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Tony Martin, a successful pop crooner and among the last of the big stars from the golden age of film musicals, has died. He was 98.
The singer-actor, who was married to Cyd Charisse for 60 years, died July 27 of natural causes at his West Los Angeles home, his friend and accountant Beverly Scott said Monday.
He was featured in more than two dozen movies, starting with small roles in post-Depression films including the Fred Astaire–Ginger Rogers musical Follow the Fleet and Poor Little Rich Girl with Shirley Temple. He went on to star in such films as Kentucky Moonshine, alongside the Ritz Brothers, and Sally, Irene and Mary opposite Alice Faye, one of the studio’s biggest stars, whom he married in 1937.
But his biggest success would come as a recording artist. By 1938, Martin was singing with Ray Noble’s band and began scoring hit singles. A contemporary of Frank Sinatra and Bing Crosby, his warm baritone fueled 14 top 10 hits from 1938-56 — though he never had a No. 1 record — including such romantic ballads as “I Hadn’t Anyone but You,” “Fools Rush In,” “There’s No Tomorrow” and the million-selling “To Each His Own.” He broke through in the U.K. with the cross-continental mid-’50s hits “Stranger in Paradise” and “Walk Hand in Hand,” but Martin’s singing career stalled with the rise of rock ’n’ roll.
From 1954-56, he headlined the NBC-TV live-music program The Tony Martin Show.
Born Alvin Morris on Christmas Day 1913 in San Francisco, he received his first saxophone at 10. His early career included a stint alongside Woody Herman in Tom Gerun’s band before leaving for Hollywood in the mid-’30s, where success came quickly. A singing gig on radio led to film roles for the tall and handsome Martin, and he soon became a contract player at 20th Century Fox, appearing with some of the era’s biggest stars. His credits include Pigskin Parade, featuring a young Judy Garland; Banjo on My Knee, with Barbara Stanwyck and Joel McCrea; and Ali Baba Goes to Town, with Eddie Cantor.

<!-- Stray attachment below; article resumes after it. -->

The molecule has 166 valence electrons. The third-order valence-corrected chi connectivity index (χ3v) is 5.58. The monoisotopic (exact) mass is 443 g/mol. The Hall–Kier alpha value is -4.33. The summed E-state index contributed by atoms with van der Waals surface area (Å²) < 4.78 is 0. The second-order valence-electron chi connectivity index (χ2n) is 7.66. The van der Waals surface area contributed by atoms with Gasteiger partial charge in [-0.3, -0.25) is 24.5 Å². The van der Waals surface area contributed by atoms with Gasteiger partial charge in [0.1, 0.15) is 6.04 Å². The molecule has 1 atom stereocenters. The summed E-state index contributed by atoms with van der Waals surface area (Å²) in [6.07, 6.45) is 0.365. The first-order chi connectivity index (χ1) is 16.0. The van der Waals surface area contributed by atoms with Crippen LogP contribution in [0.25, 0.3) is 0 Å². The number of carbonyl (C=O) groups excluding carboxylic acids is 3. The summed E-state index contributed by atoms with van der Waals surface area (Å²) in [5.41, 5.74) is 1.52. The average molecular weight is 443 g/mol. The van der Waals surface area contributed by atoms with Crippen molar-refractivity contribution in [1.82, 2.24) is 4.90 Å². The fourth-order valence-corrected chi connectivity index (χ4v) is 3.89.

Martin moved to MGM in 1940 and sang in such films as Ziegfeld Girl, with James Stewart, Lana Turner and Garland; The Big Store, with the Marx Brothers; and Easy to Love with Esther Williams.
His career was interrupted by World War II, which brought the one big scandal in his life. He enlisted in the Navy in 1941 and was given a specialist ranking. A year later, a Navy officer who facilitated Martin’s enlistment was court-martialed, accused of accepting a $950 automobile from him. The singer was not charged but was dismissed from the Navy for unfitness. He asked his draft board for immediate induction into the Army and served three years in Asia, including a stint in Capt. Glenn Miller’s band.
He resumed his career after the war and continued to enjoy success as a singer. In 1948, he married Charisse, who went on to become a star in such films as Singin’ in the Rain, The Band Wagon and Brigadoon. They often toured together in music shows and remained married until her death in 2008.
Martin is survived by his stepson, Nico Charisse. Funeral arrangements were pending.
Watch Martin singing The Jerome Kern–Oscar Hammerstein II ballad “All the Things You Are” below.
The Associated Press contributed to this report.
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